Twitter is a fantastic collaborative tool. As teachers, how often do we get to visit other schools? In my experience, very rarely. Twitter has enabled me to collaborate with teachers in schools across the country. Combine this with cloud services such as DropBox and Google Docs and you can create and share resources and ideas quickly and easily.

The site is also a great place for discussion. It is amazing how creative you can be in 140 characters. Teachers, academics, technologists and other experts come together on Twitter to chat and discuss a whole range of topics – you can follow and contribute to these discussions by using hash tags.

When used responsibly Twitter can be incredibly useful to students, too. I held a senior assembly last month focusing on how students could benefit from using the site. It will be interesting to find out how many have started to do so.

There are some downsides. Twitter does have a problem with spam, which won’t ruin your enjoyment or detract from the site’s usefulness but can be a tad annoying. And every now and again you can be followed by a fake account. These are easy to spot most of the time as they will have posted very few tweets and won’t have many followers, if any at all. Generally these accounts are accompanied by a photo of a scantily clad woman and are easily blocked – although they often disappear after a few days if you ignore them. The biggest downside for me, and this is very much a personal opinion, is how addictive I find the site.

If you are on Twitter already, I am sure you can think of many more ways the site could be used as an education resource. And if you haven’t signed up yet, give it a go. You won’t regret it.

How much will digital textbooks shake up education?

iBooks AuthorThis blog was originally published by The Guardian on 18th February 2012.

I am going to admit something right now: I am a bit of a fan of Apple products. I have a MacBook, an iPhone and an iPad 2 and always look forward to the next announcement to come out of Cupertino. When I heard that the keynote speech last month would involve an education-based announcement, I was particularly excited – there was a lot of talk on the web around the idea of digital textbooks and I was intrigued as to what the company had come up with.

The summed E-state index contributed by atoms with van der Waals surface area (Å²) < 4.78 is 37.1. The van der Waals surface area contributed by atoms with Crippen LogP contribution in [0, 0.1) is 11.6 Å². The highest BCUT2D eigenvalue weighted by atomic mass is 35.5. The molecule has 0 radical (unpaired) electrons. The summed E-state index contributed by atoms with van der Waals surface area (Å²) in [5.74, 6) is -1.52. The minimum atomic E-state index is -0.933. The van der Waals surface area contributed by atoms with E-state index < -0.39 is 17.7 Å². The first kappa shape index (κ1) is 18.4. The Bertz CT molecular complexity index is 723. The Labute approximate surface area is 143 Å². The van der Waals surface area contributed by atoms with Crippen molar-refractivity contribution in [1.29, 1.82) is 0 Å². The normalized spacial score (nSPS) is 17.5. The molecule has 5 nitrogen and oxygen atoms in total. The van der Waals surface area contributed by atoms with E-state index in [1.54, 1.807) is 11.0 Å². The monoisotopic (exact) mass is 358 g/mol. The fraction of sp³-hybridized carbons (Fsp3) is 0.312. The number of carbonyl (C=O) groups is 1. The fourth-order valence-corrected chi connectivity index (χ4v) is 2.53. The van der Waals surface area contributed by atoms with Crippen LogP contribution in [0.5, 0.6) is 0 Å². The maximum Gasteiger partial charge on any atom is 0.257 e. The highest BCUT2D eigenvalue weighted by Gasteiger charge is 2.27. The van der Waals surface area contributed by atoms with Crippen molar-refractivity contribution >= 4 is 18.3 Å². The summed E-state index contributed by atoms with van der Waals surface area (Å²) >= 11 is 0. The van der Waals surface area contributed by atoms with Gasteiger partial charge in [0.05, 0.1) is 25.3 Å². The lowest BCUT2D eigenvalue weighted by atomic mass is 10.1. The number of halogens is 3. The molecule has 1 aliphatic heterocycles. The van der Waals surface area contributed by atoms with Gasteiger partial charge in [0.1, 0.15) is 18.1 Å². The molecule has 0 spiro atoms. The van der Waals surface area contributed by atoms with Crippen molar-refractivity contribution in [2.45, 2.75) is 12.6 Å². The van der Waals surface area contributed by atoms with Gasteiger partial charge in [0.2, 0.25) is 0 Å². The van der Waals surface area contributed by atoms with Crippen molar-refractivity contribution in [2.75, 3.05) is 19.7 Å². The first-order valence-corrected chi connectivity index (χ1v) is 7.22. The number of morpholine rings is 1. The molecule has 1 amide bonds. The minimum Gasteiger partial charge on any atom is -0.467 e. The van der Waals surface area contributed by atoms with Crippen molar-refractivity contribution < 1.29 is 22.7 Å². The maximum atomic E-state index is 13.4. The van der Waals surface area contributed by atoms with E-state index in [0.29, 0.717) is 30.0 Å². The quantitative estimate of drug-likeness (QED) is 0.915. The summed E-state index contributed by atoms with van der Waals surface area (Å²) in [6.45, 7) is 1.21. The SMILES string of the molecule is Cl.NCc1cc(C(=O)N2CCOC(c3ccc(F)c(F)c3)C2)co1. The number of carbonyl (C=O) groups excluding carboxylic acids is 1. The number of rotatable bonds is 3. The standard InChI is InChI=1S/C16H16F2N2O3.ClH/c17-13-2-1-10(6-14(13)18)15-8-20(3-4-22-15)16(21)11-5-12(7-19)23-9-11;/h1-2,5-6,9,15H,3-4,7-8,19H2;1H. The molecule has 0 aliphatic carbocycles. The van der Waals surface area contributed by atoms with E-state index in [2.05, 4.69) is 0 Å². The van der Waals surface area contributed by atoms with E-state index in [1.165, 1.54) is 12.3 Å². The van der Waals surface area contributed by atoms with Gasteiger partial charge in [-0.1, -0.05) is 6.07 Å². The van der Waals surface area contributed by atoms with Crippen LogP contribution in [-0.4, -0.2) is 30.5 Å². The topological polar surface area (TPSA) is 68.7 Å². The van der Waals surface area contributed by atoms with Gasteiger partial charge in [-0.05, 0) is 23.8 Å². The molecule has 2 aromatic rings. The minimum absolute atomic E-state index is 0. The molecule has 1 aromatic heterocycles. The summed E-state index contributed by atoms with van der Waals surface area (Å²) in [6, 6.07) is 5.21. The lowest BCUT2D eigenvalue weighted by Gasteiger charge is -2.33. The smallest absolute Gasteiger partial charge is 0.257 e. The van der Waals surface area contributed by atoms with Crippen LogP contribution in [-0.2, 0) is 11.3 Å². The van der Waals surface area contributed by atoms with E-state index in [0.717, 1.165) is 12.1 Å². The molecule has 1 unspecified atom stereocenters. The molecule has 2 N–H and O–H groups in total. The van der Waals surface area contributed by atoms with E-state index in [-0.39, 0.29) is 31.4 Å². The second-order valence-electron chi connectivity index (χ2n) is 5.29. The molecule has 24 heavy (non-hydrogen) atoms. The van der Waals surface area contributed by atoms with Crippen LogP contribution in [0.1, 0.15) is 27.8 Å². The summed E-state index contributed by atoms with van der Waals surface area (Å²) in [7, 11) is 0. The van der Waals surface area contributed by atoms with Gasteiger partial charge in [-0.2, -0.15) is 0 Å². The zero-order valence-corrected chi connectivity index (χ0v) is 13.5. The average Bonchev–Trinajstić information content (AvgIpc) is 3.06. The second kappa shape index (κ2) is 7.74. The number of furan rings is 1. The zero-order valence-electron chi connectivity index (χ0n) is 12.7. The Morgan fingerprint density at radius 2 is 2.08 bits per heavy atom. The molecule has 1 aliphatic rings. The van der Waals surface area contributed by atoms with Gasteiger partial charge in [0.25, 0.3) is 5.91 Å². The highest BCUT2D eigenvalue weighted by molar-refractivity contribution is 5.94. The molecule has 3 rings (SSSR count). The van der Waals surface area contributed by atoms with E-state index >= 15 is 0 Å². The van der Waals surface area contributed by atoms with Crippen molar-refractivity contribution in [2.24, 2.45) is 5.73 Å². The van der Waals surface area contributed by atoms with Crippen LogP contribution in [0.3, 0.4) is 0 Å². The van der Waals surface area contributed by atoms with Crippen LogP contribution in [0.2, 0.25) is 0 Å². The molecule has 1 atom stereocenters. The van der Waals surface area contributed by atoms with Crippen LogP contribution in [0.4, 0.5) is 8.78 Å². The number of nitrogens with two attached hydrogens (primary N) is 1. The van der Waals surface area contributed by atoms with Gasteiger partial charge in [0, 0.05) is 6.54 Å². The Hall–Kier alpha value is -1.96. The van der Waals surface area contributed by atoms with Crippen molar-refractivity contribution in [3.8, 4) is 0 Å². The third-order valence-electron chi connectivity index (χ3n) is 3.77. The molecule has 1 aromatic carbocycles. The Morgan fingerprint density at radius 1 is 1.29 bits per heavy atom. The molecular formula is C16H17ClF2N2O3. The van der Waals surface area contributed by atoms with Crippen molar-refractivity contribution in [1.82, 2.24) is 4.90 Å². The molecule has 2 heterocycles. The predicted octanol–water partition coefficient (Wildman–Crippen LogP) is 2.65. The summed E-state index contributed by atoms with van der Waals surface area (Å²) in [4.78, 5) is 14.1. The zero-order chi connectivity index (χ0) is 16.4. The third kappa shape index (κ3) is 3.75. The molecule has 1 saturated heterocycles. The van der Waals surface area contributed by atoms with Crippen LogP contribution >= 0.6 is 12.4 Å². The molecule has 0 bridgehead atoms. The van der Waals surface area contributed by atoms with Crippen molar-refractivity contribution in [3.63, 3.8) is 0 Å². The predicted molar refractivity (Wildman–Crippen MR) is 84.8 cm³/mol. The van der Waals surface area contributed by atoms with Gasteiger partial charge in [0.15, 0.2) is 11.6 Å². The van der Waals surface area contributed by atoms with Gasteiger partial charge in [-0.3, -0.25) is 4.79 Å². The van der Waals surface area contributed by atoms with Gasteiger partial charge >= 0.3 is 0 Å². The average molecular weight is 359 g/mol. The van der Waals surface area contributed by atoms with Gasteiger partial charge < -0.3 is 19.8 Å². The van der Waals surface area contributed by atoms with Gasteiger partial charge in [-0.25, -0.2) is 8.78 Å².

For once, the internet buzz had got it right. Apple announced iBooks 2, digital textbooks and iBooks Author. I tracked down the keynote video onYou Tube and it was a typical Apple promotional video: cheesy and packed with the usual spin but undoubtedly exciting and well made. My initial thought was that this could change everything. I immediately downloaded Life on Earth so I could see for myself.

So what does a digital textbook look like? Well, fantastic, on the evidence of LoE. Opening with an inspiring, attention-grabbing video, it is incredibly immersive. The content is excellent with plenty of text and images. There are more videos to watch, imbedded interactive Keynote presentations and a quiz at the end of the second chapter. It was certainly a very satisfying experience and I would have loved to have had one of these when I was at school many moons ago. Could digital textbooks be the future?